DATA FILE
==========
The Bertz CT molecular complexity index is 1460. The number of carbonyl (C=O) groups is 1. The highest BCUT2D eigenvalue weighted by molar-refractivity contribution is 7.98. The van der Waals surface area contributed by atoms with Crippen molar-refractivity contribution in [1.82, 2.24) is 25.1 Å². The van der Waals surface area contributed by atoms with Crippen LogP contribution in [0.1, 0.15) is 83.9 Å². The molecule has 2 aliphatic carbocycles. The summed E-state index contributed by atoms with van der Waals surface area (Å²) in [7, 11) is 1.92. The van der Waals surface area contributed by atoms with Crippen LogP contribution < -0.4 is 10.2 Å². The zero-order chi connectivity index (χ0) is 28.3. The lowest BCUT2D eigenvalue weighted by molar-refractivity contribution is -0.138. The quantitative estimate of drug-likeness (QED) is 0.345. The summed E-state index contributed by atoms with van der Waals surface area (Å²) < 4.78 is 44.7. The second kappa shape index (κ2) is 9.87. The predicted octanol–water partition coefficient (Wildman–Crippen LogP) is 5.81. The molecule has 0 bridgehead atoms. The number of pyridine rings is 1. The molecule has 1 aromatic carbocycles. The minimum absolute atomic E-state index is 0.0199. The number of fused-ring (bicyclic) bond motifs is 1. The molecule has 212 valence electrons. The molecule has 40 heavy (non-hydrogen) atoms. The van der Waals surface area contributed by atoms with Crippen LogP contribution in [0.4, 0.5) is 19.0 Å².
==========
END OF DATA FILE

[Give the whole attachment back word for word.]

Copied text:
The Bertz CT molecular complexity index is 1460. The number of carbonyl (C=O) groups is 1. The highest BCUT2D eigenvalue weighted by molar-refractivity contribution is 7.98. The van der Waals surface area contributed by atoms with Crippen molar-refractivity contribution in [1.82, 2.24) is 25.1 Å². The van der Waals surface area contributed by atoms with Crippen LogP contribution in [0.1, 0.15) is 83.9 Å². The molecule has 2 aliphatic carbocycles. The summed E-state index contributed by atoms with van der Waals surface area (Å²) in [7, 11) is 1.92. The van der Waals surface area contributed by atoms with Crippen LogP contribution < -0.4 is 10.2 Å². The zero-order chi connectivity index (χ0) is 28.3. The lowest BCUT2D eigenvalue weighted by molar-refractivity contribution is -0.138. The quantitative estimate of drug-likeness (QED) is 0.345. The summed E-state index contributed by atoms with van der Waals surface area (Å²) < 4.78 is 44.7. The second kappa shape index (κ2) is 9.87. The predicted octanol–water partition coefficient (Wildman–Crippen LogP) is 5.81. The molecule has 0 bridgehead atoms. The number of pyridine rings is 1. The molecule has 1 aromatic carbocycles. The minimum absolute atomic E-state index is 0.0199. The number of fused-ring (bicyclic) bond motifs is 1. The molecule has 212 valence electrons. The molecule has 40 heavy (non-hydrogen) atoms. The van der Waals surface area contributed by atoms with Crippen LogP contribution in [0.4, 0.5) is 19.0 Å².